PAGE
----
In Greek, martyr means witness.

Heroes of the Faith –

Stephen, the First Christian Martyr

Acts 6:1-15, Stephen is Arrested.
Acts 7:1-29, Stephen Begins to Summarize the History of Israel.
Acts 7:30-50, Stephen Continues Summarizing the History of Israel.
Acts 7:51 – 8:2, Stephen is Martyred for the Faith.

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Acts 6:1-15, Stephen is Arrested. (1/18/2010)

My weekly cleaning crew is made up of one English speaker, one English speaker who is learning some cleaning-related Spanish, one Spanish speaker who is learning some cleaning-related English, and one completely bilingual speaker.  First-century Judea had a similar mixture of Hebrew (actually Aramaic) and Greek speakers.
In the very early Church, all the Christians were Jews.  They came in three slightly different flavors:  Hebrew-speaking Jewish Christians, Greek-speaking Jewish Christians, and bilingual Jewish Christians.  Although Greek-speaking Jews were probably in the majority overall, they were scattered all over the known world.  The Hebrew speakers were concentrated in Judea and were greatly in the majority in Jerusalem.  Sometimes there was a little tension between the two groups, probably mostly because of the language barrier, just as there is here in New Mexico.  We’re going to read about Stephen, one of the Greek speakers, for a few days this week.  
You may have observed by now that I don’t normally translate from Acts or Paul’s writing.  The Greek is too difficult.  By coincidence, however, our readings from Acts this week are the chapters I have to translate for Greek class this Friday.

Acts 7:1-29, Stephen Begins to Summarize the History of Israel. (1/19/2010)

After Stephen was arrested, he took the opportunity to give a speech to the Sanhedrin, the ruling religious body in Judea.  He began by reminding them of their history, beginning with Abraham.  He quoted scripture – some of your translations will have the quotations indicated by italics, and that’s what the italics below show, also.  (Remember that in the King James and some other early versions, italics indicate words that are not in the original, like this:  And it was in the time of the sheep shearing, and the shearers were tired.)  You can see below that Stephen really knew his scripture and his history.  Probably some of the religious leaders, at this point, were wondering why such a knowledgeable and devout person had been brought before them.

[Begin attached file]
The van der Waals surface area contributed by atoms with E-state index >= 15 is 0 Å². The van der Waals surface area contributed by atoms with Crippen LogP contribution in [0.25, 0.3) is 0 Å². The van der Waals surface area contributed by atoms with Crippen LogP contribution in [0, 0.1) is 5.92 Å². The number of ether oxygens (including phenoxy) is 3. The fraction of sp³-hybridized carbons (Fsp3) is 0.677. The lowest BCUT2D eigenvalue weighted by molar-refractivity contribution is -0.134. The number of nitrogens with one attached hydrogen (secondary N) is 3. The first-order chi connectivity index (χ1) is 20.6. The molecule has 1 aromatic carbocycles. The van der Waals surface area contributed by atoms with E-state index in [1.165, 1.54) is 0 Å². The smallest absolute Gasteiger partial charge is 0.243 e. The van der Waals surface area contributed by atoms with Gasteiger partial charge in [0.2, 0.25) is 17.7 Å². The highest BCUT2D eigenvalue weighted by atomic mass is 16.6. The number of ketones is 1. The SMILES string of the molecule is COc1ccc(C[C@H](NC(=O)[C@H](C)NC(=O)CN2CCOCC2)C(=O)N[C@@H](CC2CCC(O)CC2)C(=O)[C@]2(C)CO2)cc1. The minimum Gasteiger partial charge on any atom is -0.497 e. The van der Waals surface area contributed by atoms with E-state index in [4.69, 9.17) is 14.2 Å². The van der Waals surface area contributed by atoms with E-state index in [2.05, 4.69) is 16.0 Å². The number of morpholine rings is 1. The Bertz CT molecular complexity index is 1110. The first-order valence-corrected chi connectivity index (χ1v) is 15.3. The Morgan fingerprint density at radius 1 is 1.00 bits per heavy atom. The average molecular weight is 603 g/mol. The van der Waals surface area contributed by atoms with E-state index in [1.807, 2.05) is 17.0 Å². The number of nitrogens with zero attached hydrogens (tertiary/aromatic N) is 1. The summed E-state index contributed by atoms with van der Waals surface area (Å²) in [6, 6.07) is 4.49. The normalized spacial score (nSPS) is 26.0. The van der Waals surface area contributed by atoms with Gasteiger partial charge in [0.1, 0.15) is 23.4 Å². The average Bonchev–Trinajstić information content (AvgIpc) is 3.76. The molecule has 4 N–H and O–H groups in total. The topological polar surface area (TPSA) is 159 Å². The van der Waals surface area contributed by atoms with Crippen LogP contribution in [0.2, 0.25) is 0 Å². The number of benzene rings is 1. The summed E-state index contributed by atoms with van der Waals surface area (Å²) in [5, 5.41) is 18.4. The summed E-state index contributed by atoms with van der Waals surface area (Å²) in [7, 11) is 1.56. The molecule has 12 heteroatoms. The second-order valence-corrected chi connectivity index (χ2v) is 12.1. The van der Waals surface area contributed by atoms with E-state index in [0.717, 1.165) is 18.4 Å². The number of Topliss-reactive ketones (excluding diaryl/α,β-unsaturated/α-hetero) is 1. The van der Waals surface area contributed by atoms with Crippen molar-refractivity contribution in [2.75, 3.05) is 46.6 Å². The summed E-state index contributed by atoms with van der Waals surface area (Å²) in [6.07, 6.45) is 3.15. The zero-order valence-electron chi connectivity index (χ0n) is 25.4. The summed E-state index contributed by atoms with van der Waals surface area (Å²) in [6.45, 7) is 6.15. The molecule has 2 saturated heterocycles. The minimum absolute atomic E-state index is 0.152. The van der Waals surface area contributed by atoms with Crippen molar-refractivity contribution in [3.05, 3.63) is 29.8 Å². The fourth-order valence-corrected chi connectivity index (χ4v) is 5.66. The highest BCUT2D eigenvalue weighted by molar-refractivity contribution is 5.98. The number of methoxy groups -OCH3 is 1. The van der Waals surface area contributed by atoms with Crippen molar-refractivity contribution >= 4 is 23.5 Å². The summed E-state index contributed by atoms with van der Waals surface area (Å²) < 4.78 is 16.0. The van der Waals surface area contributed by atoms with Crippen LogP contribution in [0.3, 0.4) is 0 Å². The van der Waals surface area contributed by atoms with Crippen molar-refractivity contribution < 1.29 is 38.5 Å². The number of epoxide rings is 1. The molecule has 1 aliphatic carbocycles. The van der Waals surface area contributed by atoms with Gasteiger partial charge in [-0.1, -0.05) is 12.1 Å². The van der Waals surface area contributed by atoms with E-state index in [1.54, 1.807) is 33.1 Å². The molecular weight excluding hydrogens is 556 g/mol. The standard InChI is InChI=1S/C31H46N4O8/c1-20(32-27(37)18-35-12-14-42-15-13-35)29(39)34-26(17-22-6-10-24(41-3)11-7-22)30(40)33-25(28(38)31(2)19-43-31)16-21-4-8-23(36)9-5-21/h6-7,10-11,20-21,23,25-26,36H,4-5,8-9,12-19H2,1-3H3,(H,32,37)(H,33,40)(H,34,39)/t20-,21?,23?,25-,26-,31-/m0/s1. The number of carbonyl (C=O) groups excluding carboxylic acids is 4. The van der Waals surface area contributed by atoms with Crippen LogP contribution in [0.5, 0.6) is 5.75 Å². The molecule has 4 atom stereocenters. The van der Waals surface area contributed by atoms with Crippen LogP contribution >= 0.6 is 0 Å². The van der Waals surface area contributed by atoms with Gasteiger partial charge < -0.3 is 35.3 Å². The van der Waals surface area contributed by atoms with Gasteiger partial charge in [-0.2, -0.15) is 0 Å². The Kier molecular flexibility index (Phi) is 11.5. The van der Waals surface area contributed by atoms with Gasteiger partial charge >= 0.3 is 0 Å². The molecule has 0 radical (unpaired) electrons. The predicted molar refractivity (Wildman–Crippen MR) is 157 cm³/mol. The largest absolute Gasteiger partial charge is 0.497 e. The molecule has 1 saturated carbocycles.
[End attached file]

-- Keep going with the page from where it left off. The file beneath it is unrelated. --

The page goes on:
Acts 7:30-50, Stephen Continues Summarizing the History of Israel. (1/20/2010)

A long time ago, a fellow who was reviewing a technical paper of mine taught me a lot about the process.  First he said what a privilege and honor it was to be selected to review this fine work, which was probably going to win a Nobel prize (I exaggerate, but not a whole lot).  I was convinced that he was a man of intelligence and discernment.  He then proceeded to rip the paper to shreds, but since I had already recognized his intelligence and discernment, I took his comments very seriously.
Stephen used a similar technique in his speech before the Sanhedrin.  We saw yesterday, and the Sanhedrin saw, that Stephen was a man of intelligence and discernment who was thoroughly familiar with the scriptures (remember that the italics indicate direct quotes), and that he held the patriarchs in high regard.  Stephen continued his speech about the heroes of the faith with a discussion of Moses, David, and Solomon.  At this point, however, he begins to introduce a new theme:  the children of Israel’s rejection of the great hero Moses, and God’s resulting displeasure.

Acts 7:51 – 8:2, Stephen is Martyred for the Faith. (1/21/2010)

Probably you are familiar with the saying, “Now you’ve stopped preachin’ and gone to meddlin’!”  It means that you have stopped making general statements that I agree with – people shouldn’t drive too fast – and started making statements that apply specifically to me – you saw me driving too fast last Sunday right outside the church parking lot, which I shouldn’t do.
Stephen preached at length about the early heroes of the faith – Abraham, Isaac, Jacob and the patriarchs, and Moses.  Everybody in the Sanhedrin was probably nodding in agreement.  Then Stephen started talking about the way that the children of Israel resisted Moses.  Probably some people in the Sanhedrin kept nodding, and others started narrowing their eyes a little.  But then, Stephen started meddlin’!  He said that his listeners were exactly like their forebears:  resisting the person sent by God to deliver them.  Now all of them were offended. 
At the last, though, he had a vision of God and Jesus at the right hand of God that they considered to be blasphemous.  They seized him, took him outside the city, and stoned him to death.  With his last breath, he forgave them.  Stephen was a true hero of the faith.

More Heroes of the Faith

Introduction: The Heroic Faith of Our Ancestors

Old Testament Heroes
Abraham and Sarah
Caleb & Joshua
Esther and Mordecai
Shadrach, Meshach, & Abednego
King Josiah of Judah
Shadrach, Meshach, and Abednego

New Testament Heroes
Peter & John
The Woman with a Hemorrhage
The Canaanite Woman

Preaching in Difficult Circumstances
Courage to Challenge the Status Quo

Copyright 2010, 2012 by Regina L. Hunter.  All rights reserved.

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